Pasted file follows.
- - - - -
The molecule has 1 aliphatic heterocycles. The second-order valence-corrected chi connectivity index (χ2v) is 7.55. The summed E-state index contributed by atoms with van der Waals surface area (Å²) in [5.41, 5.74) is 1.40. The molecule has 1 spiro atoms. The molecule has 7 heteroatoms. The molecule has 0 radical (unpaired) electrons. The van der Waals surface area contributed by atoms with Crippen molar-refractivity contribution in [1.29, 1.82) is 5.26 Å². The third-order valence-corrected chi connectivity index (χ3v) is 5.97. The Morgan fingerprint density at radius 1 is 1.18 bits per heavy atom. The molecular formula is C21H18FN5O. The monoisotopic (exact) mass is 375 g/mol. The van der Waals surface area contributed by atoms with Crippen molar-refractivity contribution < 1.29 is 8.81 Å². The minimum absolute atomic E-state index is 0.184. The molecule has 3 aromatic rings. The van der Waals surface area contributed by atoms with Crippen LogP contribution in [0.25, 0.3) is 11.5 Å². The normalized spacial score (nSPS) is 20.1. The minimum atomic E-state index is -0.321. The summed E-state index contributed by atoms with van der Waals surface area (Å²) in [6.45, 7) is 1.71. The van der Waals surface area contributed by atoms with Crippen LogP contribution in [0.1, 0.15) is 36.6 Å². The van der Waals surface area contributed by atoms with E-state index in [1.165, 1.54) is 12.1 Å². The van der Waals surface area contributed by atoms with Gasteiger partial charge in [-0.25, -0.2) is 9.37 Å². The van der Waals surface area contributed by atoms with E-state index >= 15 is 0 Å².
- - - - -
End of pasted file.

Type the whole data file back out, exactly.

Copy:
The molecule has 1 aliphatic heterocycles. The second-order valence-corrected chi connectivity index (χ2v) is 7.55. The summed E-state index contributed by atoms with van der Waals surface area (Å²) in [5.41, 5.74) is 1.40. The molecule has 1 spiro atoms. The molecule has 7 heteroatoms. The molecule has 0 radical (unpaired) electrons. The van der Waals surface area contributed by atoms with Crippen molar-refractivity contribution in [1.29, 1.82) is 5.26 Å². The third-order valence-corrected chi connectivity index (χ3v) is 5.97. The Morgan fingerprint density at radius 1 is 1.18 bits per heavy atom. The molecular formula is C21H18FN5O. The monoisotopic (exact) mass is 375 g/mol. The van der Waals surface area contributed by atoms with Crippen molar-refractivity contribution < 1.29 is 8.81 Å². The minimum absolute atomic E-state index is 0.184. The molecule has 3 aromatic rings. The van der Waals surface area contributed by atoms with Crippen LogP contribution in [0.25, 0.3) is 11.5 Å². The normalized spacial score (nSPS) is 20.1. The minimum atomic E-state index is -0.321. The summed E-state index contributed by atoms with van der Waals surface area (Å²) in [6.45, 7) is 1.71. The van der Waals surface area contributed by atoms with Crippen LogP contribution in [0.1, 0.15) is 36.6 Å². The van der Waals surface area contributed by atoms with E-state index in [1.165, 1.54) is 12.1 Å². The van der Waals surface area contributed by atoms with Gasteiger partial charge in [-0.25, -0.2) is 9.37 Å². The van der Waals surface area contributed by atoms with E-state index >= 15 is 0 Å².